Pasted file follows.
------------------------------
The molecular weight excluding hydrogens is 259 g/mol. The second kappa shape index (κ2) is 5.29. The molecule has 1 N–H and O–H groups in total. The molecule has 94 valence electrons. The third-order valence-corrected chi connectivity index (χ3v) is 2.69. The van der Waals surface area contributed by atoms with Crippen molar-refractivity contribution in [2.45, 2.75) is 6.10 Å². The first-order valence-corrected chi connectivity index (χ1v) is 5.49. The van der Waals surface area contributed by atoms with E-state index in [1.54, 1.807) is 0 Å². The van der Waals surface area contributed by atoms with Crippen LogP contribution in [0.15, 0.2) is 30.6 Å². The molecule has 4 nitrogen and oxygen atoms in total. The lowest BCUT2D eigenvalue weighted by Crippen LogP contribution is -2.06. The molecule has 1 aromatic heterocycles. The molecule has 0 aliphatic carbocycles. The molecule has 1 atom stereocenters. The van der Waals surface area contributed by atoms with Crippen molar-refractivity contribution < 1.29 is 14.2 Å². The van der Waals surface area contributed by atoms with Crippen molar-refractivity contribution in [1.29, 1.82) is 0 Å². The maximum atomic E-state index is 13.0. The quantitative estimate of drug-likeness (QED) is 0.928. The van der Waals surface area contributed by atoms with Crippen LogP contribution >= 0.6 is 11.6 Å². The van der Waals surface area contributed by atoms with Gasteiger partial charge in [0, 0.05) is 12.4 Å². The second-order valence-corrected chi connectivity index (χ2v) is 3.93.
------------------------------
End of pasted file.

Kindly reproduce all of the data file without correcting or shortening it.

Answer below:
The molecular weight excluding hydrogens is 259 g/mol. The second kappa shape index (κ2) is 5.29. The molecule has 1 N–H and O–H groups in total. The molecule has 94 valence electrons. The third-order valence-corrected chi connectivity index (χ3v) is 2.69. The van der Waals surface area contributed by atoms with Crippen molar-refractivity contribution in [2.45, 2.75) is 6.10 Å². The first-order valence-corrected chi connectivity index (χ1v) is 5.49. The van der Waals surface area contributed by atoms with E-state index in [1.54, 1.807) is 0 Å². The van der Waals surface area contributed by atoms with Crippen LogP contribution in [0.15, 0.2) is 30.6 Å². The molecule has 4 nitrogen and oxygen atoms in total. The lowest BCUT2D eigenvalue weighted by Crippen LogP contribution is -2.06. The molecule has 1 aromatic heterocycles. The molecule has 0 aliphatic carbocycles. The molecule has 1 atom stereocenters. The van der Waals surface area contributed by atoms with Crippen molar-refractivity contribution < 1.29 is 14.2 Å². The van der Waals surface area contributed by atoms with Crippen molar-refractivity contribution in [1.29, 1.82) is 0 Å². The maximum atomic E-state index is 13.0. The quantitative estimate of drug-likeness (QED) is 0.928. The van der Waals surface area contributed by atoms with Crippen LogP contribution >= 0.6 is 11.6 Å². The van der Waals surface area contributed by atoms with Gasteiger partial charge in [0, 0.05) is 12.4 Å². The second-order valence-corrected chi connectivity index (χ2v) is 3.93.